IT WAS DURING the anti-Mandal protests that many young, urban women from universities held up placards saying that an increase in reservation for the Dalit and OBC population would harm their chances of getting qualified men as husbands. During the riots in Mumbai after the Babri Masjid demolition and in the Gujarat pogrom, many Hindu women from right wing organisations actively aided the men in their attacks against Muslim women. These and other examples such as the burning of churches or the Kambalpalli incident speak volumes on how religious and caste identities are ‘markers of discrimination’ in our society. It makes me think about how gender intersects with these other identities, and how such interplay manifests in reality.
Identity politics has emerged as a core issue in many ongoing debates. For hitherto silenced communities like Dalits, Adivasis, minorities and LGBT (Lesbian, Gay, Bisexual, Transsexual) groups, the question of identity has become a crucial axis for political questions and social justice.
In the 70s and 80s, the women’s movement in India focused on mobilising women across caste, class and ethnic background against violence and discrimination. Women were seen as a single political category. So there was a universalising approach which held that all women were in powerless positions regardless of their background. But in fact, women are placed in different locations in our social hierarchy. Social context and institutional structures around them play a large role in determining their rights. Their location determines their control and power over public and private resources, political participation, concepts of womanhood and notions about body, sexuality, work and family. So we need to understand gender in conjunction with other identities that are important in the daily lives of women.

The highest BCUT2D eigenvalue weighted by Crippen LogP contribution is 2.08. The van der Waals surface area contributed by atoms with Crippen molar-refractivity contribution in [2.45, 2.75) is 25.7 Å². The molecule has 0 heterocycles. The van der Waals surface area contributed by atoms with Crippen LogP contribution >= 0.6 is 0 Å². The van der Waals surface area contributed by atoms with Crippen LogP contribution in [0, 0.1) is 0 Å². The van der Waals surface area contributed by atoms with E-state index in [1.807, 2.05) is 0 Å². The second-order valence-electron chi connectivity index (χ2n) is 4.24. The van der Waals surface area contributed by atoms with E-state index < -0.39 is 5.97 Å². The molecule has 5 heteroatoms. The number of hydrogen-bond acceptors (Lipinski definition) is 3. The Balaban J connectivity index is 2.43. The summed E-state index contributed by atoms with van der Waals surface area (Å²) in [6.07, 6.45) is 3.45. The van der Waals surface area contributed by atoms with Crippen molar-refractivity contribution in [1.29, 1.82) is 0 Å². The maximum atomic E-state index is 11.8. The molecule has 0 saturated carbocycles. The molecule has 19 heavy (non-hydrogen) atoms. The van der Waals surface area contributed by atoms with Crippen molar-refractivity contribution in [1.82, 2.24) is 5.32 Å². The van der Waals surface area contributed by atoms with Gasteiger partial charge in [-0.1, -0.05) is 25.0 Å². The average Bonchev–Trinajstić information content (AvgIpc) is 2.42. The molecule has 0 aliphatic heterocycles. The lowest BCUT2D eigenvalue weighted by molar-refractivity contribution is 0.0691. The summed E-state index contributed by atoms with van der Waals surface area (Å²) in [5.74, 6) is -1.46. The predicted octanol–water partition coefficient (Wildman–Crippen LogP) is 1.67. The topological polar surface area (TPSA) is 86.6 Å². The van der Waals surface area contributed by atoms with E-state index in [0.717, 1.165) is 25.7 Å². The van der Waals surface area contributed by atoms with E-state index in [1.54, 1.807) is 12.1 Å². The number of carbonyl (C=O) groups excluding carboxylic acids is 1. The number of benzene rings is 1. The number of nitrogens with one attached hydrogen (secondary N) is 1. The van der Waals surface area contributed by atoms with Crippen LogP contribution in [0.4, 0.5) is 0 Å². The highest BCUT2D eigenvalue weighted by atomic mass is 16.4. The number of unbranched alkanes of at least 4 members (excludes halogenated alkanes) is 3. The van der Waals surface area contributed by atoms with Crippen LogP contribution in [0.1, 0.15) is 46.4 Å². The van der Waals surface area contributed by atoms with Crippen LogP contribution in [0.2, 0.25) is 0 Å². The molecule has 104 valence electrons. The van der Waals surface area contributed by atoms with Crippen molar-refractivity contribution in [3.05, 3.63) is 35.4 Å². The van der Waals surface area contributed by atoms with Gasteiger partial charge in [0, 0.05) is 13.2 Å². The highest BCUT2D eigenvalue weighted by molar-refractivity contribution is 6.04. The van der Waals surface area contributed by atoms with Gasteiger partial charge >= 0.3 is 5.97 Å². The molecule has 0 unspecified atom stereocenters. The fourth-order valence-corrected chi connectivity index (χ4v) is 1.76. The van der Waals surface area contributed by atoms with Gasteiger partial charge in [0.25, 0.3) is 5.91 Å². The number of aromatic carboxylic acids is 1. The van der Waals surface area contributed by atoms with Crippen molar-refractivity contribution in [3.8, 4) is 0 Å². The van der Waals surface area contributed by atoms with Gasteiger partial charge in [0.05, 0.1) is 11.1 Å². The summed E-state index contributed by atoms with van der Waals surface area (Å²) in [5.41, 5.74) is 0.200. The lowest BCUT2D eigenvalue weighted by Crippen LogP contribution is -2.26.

For instance, people are seeking discussions on categories within the 33% reserved seats for women in parliament. This has brought issues of caste and gender to the forefront. Those arguing for categorisation feel that if there is no reservation for Dalit and OBC women, the upper castes will dominate the political scene. Then, when BJP proposed a uniform civil code, many women’s groups protested because they feared that this would only exacerbate the marginalisation of women from minority communities. State-sponsored development projects often come under fire from Adivasi and environmental groups because they cause multiple displacements and loss of livelihood for women from the most powerless sections of society.
In a society like ours where there is such plurality of caste, community, languages, and economic backgrounds, gender does not function in isolation. It is always intersecting with the other identities that define power and powerlessness. The question of who speaks assumes crucial importance. It is necessary to recognize and address the differences between various groups of women and to understand the specificity of experience. Exploring the categories of women, gender and feminism through this lens will perhaps extend the potential of what we can achieve in the future.